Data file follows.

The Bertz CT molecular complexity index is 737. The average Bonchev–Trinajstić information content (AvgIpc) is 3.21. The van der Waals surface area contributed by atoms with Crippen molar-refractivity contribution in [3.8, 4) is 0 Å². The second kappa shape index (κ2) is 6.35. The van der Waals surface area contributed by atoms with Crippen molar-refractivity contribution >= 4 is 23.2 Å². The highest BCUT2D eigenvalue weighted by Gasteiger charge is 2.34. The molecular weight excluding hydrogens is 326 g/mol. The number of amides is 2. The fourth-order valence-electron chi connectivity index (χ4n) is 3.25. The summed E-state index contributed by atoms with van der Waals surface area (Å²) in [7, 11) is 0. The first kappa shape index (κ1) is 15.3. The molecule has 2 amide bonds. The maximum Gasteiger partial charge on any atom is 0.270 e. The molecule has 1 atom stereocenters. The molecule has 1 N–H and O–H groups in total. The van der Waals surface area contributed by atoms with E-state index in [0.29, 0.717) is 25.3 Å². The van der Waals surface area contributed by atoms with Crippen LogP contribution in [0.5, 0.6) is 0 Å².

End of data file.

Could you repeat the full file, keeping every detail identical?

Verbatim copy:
The Bertz CT molecular complexity index is 737. The average Bonchev–Trinajstić information content (AvgIpc) is 3.21. The van der Waals surface area contributed by atoms with Crippen molar-refractivity contribution in [3.8, 4) is 0 Å². The second kappa shape index (κ2) is 6.35. The van der Waals surface area contributed by atoms with Crippen molar-refractivity contribution >= 4 is 23.2 Å². The highest BCUT2D eigenvalue weighted by Gasteiger charge is 2.34. The molecular weight excluding hydrogens is 326 g/mol. The number of amides is 2. The fourth-order valence-electron chi connectivity index (χ4n) is 3.25. The summed E-state index contributed by atoms with van der Waals surface area (Å²) in [7, 11) is 0. The first kappa shape index (κ1) is 15.3. The molecule has 2 amide bonds. The maximum Gasteiger partial charge on any atom is 0.270 e. The molecule has 1 atom stereocenters. The molecule has 1 N–H and O–H groups in total. The van der Waals surface area contributed by atoms with E-state index in [0.29, 0.717) is 25.3 Å². The van der Waals surface area contributed by atoms with Crippen LogP contribution in [0.5, 0.6) is 0 Å².